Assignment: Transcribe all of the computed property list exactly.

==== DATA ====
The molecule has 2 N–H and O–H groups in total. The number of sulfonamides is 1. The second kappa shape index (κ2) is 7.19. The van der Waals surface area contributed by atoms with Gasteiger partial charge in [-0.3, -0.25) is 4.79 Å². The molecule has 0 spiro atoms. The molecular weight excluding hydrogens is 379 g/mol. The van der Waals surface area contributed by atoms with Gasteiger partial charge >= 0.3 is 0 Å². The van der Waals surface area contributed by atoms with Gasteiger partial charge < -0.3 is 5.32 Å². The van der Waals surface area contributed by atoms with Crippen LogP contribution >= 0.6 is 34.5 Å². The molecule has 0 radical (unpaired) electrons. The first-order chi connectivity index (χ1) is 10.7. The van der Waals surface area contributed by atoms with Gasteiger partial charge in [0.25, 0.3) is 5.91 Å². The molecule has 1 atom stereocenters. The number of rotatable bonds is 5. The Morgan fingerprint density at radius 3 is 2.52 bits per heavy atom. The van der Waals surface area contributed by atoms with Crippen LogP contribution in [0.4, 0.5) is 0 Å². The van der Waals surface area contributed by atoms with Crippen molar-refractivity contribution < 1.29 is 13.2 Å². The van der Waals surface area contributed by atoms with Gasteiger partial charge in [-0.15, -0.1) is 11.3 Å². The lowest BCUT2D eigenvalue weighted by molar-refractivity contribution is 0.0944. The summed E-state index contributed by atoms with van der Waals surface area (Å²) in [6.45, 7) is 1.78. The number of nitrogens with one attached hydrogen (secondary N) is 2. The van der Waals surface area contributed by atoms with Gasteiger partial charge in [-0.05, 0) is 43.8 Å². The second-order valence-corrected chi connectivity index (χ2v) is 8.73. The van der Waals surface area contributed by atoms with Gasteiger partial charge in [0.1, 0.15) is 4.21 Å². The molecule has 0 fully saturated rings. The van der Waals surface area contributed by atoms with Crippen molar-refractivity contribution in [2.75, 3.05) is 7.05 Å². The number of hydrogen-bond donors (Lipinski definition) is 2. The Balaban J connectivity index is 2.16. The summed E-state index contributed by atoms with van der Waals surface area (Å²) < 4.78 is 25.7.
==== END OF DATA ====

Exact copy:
The molecule has 2 N–H and O–H groups in total. The number of sulfonamides is 1. The second kappa shape index (κ2) is 7.19. The van der Waals surface area contributed by atoms with Gasteiger partial charge in [-0.3, -0.25) is 4.79 Å². The molecule has 0 spiro atoms. The molecular weight excluding hydrogens is 379 g/mol. The van der Waals surface area contributed by atoms with Gasteiger partial charge >= 0.3 is 0 Å². The van der Waals surface area contributed by atoms with Gasteiger partial charge < -0.3 is 5.32 Å². The van der Waals surface area contributed by atoms with Crippen LogP contribution >= 0.6 is 34.5 Å². The molecule has 0 radical (unpaired) electrons. The first-order chi connectivity index (χ1) is 10.7. The van der Waals surface area contributed by atoms with Gasteiger partial charge in [0.25, 0.3) is 5.91 Å². The molecule has 1 atom stereocenters. The number of rotatable bonds is 5. The Morgan fingerprint density at radius 3 is 2.52 bits per heavy atom. The van der Waals surface area contributed by atoms with Crippen LogP contribution in [0.4, 0.5) is 0 Å². The van der Waals surface area contributed by atoms with Crippen molar-refractivity contribution < 1.29 is 13.2 Å². The van der Waals surface area contributed by atoms with Gasteiger partial charge in [-0.15, -0.1) is 11.3 Å². The lowest BCUT2D eigenvalue weighted by molar-refractivity contribution is 0.0944. The summed E-state index contributed by atoms with van der Waals surface area (Å²) in [6.45, 7) is 1.78. The number of nitrogens with one attached hydrogen (secondary N) is 2. The van der Waals surface area contributed by atoms with Gasteiger partial charge in [-0.05, 0) is 43.8 Å². The second-order valence-corrected chi connectivity index (χ2v) is 8.73. The van der Waals surface area contributed by atoms with Gasteiger partial charge in [0.1, 0.15) is 4.21 Å². The molecule has 0 fully saturated rings. The van der Waals surface area contributed by atoms with Crippen molar-refractivity contribution in [2.75, 3.05) is 7.05 Å². The number of hydrogen-bond donors (Lipinski definition) is 2. The Balaban J connectivity index is 2.16. The summed E-state index contributed by atoms with van der Waals surface area (Å²) < 4.78 is 25.7.